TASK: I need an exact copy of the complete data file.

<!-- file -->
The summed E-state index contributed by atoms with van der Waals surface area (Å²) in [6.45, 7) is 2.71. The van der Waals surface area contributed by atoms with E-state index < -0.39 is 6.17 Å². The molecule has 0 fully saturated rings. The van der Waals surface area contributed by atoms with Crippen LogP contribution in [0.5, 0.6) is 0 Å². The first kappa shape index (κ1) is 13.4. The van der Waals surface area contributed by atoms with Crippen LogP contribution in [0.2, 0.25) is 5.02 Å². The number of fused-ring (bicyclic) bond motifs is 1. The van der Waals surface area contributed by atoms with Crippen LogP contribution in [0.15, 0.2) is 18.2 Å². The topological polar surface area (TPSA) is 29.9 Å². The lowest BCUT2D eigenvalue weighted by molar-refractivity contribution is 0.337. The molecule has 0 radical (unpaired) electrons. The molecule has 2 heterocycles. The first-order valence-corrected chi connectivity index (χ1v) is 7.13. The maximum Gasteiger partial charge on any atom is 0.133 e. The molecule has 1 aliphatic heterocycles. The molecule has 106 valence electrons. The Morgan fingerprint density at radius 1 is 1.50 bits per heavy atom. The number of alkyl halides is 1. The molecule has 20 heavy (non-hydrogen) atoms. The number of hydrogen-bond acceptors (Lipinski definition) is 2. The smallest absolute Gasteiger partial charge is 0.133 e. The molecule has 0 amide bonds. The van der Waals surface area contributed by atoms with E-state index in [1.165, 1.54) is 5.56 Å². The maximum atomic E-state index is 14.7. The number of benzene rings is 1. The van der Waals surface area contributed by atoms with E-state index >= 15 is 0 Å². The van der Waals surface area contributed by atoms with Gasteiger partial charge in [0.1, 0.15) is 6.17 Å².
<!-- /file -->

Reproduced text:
The summed E-state index contributed by atoms with van der Waals surface area (Å²) in [6.45, 7) is 2.71. The van der Waals surface area contributed by atoms with E-state index < -0.39 is 6.17 Å². The molecule has 0 fully saturated rings. The van der Waals surface area contributed by atoms with Crippen LogP contribution in [0.5, 0.6) is 0 Å². The first kappa shape index (κ1) is 13.4. The van der Waals surface area contributed by atoms with Crippen LogP contribution in [0.2, 0.25) is 5.02 Å². The number of fused-ring (bicyclic) bond motifs is 1. The van der Waals surface area contributed by atoms with Crippen LogP contribution in [0.15, 0.2) is 18.2 Å². The topological polar surface area (TPSA) is 29.9 Å². The lowest BCUT2D eigenvalue weighted by molar-refractivity contribution is 0.337. The molecule has 0 radical (unpaired) electrons. The molecule has 2 heterocycles. The first-order valence-corrected chi connectivity index (χ1v) is 7.13. The maximum Gasteiger partial charge on any atom is 0.133 e. The molecule has 1 aliphatic heterocycles. The molecule has 106 valence electrons. The Morgan fingerprint density at radius 1 is 1.50 bits per heavy atom. The number of alkyl halides is 1. The molecule has 20 heavy (non-hydrogen) atoms. The number of hydrogen-bond acceptors (Lipinski definition) is 2. The smallest absolute Gasteiger partial charge is 0.133 e. The molecule has 0 amide bonds. The van der Waals surface area contributed by atoms with E-state index in [1.165, 1.54) is 5.56 Å². The maximum atomic E-state index is 14.7. The number of benzene rings is 1. The van der Waals surface area contributed by atoms with E-state index >= 15 is 0 Å². The van der Waals surface area contributed by atoms with Gasteiger partial charge in [0.1, 0.15) is 6.17 Å².